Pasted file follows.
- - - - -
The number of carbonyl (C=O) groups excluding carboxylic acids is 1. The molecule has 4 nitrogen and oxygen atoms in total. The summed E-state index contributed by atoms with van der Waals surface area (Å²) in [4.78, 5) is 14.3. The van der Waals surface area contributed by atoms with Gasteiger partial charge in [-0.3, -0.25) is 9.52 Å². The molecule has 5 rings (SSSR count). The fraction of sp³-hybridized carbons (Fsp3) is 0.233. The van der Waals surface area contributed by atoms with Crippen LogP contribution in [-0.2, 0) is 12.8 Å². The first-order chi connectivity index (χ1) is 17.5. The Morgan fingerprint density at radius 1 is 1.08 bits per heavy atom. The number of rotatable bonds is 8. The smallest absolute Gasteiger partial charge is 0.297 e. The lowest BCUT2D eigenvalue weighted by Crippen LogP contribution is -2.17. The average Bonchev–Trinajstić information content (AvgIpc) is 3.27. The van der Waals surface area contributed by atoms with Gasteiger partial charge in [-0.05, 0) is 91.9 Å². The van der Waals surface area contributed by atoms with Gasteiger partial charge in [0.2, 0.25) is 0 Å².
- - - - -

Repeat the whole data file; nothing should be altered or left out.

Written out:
The number of carbonyl (C=O) groups excluding carboxylic acids is 1. The molecule has 4 nitrogen and oxygen atoms in total. The summed E-state index contributed by atoms with van der Waals surface area (Å²) in [4.78, 5) is 14.3. The van der Waals surface area contributed by atoms with Gasteiger partial charge in [-0.3, -0.25) is 9.52 Å². The molecule has 5 rings (SSSR count). The fraction of sp³-hybridized carbons (Fsp3) is 0.233. The van der Waals surface area contributed by atoms with Crippen LogP contribution in [-0.2, 0) is 12.8 Å². The first-order chi connectivity index (χ1) is 17.5. The Morgan fingerprint density at radius 1 is 1.08 bits per heavy atom. The number of rotatable bonds is 8. The smallest absolute Gasteiger partial charge is 0.297 e. The lowest BCUT2D eigenvalue weighted by Crippen LogP contribution is -2.17. The average Bonchev–Trinajstić information content (AvgIpc) is 3.27. The van der Waals surface area contributed by atoms with Gasteiger partial charge in [-0.05, 0) is 91.9 Å². The van der Waals surface area contributed by atoms with Gasteiger partial charge in [0.2, 0.25) is 0 Å².